I made the Cardborg in a similar way to the Kahoot – a wire and polystyrene based armature covered with plasticine. This was then covered in a layer of tin foil, which is where Mark’s great idea fell down. I would never use tin foil again and wouldn’t recommend anyone else ever try it! It was a complete nightmare to animate! The tin foil kept ripping every time I moved a limb and it reflected whatever colour I put behind him, making keying out the background problematic too.
The Kahoot and Cardborg have a Mr Potato Head style selection of eyes and mouths, which can be swapped onto the models to change their expressions.
All the animation was done on my desk using Ricky’s webcam, a lovely bit of free software called monkey jam, a desk lamp and red paper (so we could key out the background afterwards!).
The whole animation process took about a week. To keep things quick, I kept all the sequences short. Most were only about 4 frames; the Kahoots walk cycle is the longest and is about 7 frames.
I set the character up on my desk, took a photo, moved it a little, took a photo and then repeated. Things like the falling cycles were shot from above, allowing me to flail the Kahoot’s and Cardborg’s limbs around without them falling over!
I followed a walk cycle found in an awesome book by Richard Williams called the Animators Survival Kit. I definitely recommend anyone into animation reads it – if not, there are tons of cycles to look at online.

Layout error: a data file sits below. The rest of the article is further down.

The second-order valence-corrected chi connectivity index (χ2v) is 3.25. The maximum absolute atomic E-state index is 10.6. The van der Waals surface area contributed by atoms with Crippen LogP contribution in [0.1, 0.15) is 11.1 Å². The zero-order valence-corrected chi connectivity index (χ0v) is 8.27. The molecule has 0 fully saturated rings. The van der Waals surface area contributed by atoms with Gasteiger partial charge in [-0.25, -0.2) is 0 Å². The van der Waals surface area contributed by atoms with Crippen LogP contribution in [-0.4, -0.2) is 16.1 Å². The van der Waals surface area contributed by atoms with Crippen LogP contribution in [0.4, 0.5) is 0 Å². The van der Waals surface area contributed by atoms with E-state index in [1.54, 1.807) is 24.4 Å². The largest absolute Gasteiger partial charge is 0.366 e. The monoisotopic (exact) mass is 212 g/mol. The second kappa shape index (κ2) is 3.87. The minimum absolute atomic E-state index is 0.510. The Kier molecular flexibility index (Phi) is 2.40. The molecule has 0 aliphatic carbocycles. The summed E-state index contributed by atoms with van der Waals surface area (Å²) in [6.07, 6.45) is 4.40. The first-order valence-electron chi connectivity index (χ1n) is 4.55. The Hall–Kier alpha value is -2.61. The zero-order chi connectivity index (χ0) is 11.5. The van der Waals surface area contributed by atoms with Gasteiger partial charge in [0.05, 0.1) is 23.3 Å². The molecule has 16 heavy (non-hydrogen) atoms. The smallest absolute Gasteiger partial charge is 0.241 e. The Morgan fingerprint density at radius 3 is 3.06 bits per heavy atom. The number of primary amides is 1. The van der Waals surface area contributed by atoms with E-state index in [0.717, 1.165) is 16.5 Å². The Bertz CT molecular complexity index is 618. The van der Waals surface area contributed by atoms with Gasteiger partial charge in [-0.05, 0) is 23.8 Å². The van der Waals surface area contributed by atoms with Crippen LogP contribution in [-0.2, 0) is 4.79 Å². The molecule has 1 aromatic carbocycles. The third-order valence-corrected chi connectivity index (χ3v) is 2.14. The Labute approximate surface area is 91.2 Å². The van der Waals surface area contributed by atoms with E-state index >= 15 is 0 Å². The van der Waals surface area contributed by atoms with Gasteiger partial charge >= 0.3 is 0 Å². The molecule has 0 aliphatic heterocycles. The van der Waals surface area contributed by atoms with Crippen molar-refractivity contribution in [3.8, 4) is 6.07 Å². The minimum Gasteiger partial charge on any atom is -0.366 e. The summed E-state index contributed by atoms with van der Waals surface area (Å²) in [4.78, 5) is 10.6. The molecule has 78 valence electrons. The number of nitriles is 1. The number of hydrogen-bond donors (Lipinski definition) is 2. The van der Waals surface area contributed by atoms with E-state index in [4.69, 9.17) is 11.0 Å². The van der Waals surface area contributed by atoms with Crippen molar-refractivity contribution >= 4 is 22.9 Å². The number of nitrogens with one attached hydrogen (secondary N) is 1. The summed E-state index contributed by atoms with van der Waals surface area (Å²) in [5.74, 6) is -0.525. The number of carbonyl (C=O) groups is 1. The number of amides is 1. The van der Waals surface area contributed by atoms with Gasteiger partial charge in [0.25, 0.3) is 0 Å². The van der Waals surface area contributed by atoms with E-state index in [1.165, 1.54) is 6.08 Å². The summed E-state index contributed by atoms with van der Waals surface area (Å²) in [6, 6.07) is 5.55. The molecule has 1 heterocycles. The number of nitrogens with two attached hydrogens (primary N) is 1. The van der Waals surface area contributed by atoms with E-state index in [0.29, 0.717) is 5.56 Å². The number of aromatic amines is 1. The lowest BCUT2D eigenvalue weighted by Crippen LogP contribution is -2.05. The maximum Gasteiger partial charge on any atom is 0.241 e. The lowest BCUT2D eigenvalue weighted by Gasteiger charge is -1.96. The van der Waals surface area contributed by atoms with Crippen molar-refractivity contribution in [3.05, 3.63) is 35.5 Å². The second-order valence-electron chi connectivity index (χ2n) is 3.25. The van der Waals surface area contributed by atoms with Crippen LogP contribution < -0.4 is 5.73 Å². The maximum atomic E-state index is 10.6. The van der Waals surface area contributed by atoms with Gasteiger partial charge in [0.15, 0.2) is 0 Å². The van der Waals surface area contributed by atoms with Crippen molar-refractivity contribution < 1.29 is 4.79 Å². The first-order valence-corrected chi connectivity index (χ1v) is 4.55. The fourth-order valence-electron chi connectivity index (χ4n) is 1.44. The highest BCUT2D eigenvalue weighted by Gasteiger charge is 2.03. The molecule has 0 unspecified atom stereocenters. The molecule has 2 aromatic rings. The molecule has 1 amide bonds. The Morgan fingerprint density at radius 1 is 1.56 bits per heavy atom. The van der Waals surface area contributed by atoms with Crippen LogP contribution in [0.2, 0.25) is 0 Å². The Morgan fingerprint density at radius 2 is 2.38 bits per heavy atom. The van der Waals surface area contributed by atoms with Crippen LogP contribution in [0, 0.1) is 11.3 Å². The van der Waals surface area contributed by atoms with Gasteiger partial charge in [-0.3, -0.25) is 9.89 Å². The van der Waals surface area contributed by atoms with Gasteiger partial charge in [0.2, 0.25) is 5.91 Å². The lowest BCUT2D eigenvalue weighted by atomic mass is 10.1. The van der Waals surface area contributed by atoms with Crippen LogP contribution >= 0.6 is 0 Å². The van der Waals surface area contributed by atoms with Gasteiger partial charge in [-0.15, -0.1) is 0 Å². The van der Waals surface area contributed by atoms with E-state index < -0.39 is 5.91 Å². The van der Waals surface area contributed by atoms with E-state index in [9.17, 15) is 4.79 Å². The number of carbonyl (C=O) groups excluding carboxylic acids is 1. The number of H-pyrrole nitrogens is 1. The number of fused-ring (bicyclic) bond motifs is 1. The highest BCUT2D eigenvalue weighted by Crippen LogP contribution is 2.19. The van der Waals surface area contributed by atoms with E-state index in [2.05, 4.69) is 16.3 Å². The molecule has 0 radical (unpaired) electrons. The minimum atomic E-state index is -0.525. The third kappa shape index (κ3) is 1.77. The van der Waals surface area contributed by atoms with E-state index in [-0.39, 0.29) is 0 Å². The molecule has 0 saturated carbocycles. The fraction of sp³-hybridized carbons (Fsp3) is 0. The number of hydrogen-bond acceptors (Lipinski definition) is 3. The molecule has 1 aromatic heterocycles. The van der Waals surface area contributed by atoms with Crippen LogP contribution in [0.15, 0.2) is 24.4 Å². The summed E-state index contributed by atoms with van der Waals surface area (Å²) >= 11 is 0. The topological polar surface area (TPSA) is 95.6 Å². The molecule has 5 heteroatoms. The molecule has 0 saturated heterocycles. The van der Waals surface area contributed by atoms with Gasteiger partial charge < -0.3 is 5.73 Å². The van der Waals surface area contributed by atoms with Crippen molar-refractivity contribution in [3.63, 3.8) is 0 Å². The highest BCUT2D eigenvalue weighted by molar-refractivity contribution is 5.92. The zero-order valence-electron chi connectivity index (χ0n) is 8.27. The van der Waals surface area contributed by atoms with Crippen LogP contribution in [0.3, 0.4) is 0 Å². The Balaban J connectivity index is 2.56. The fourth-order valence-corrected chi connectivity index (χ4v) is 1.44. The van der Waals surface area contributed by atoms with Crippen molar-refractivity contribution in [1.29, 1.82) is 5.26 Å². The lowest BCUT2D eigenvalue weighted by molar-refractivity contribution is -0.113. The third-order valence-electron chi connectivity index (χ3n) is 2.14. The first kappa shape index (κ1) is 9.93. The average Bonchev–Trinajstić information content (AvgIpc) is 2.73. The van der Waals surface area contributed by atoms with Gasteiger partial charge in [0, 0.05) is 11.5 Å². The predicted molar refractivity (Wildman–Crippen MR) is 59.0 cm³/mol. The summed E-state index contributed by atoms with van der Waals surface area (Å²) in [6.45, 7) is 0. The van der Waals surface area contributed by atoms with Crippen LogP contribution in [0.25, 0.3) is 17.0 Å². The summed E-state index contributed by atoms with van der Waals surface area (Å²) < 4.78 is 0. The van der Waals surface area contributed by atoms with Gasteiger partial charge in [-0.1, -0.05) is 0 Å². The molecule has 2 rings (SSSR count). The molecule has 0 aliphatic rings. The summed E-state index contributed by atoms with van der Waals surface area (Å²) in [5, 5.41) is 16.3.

Ricky cut the characters out in Photoshop. He also played with timings and exact positions in Flash. The inexact science of using a webcam and then cutting things out was balanced by this process so the sprites look pretty good in game!
Ricky then manipulated them in Photoshop mostly using a combination of contrast and hue / saturation / brightness. – no Clone Brush or any other kind of Photoshop trickery. He played with the colours and added a stroke and drop shadow to push them off the background. The Kahoot in the bottom right is how it appears in game.
The Pegbeast came about in a somewhat different manner to the Kahoot and Cardborg. He wasn’t planned at all. I was busy scanning sweets, buttons and other nonsense for the game and just happened to scan the pegs and the ball together. Ricky was cutting out the images and when he came across the one on the slide above, he was instantly inspired to make a character from the peg and ball.
The funny thing is, we only bought the ball because of the ‘Do not get wet’ warning label. Apparently it contains mustard seeds and Ricky wanted to see if it would grow. This is an experiment we will now never get to try (until we want to create Vegbeast!)
Ricky manipulated the peg and ball in Photoshop, added a button and a ribbon and Pegbeast was born! The Pegbeast’s singing animation was done in Flash by Ricky by tweening between two key frames, which we then mapped to the volume of the Pegbeast tutorial songs. The voice track wasn’t isolated – Pegbeast responds to the overall volume of the track, so he bobs about in an amusing fashion!
There are also felt tip versions of the characters found throughout the game. These are quite simply scanned felt tip doodles. These were originally my sketches for what the tutorial pages would look like, but we liked them, so decided to use them as they were, and in others places too.
Like the map…
…and various promotional material, like the Hints and Tips guide for the Sony Playstation blog.
So that’s how we made the characters in Kahoots and there wasn’t even a mention of sticky back plastic! If anyone feels like giving it a go, we’d love to see your creations!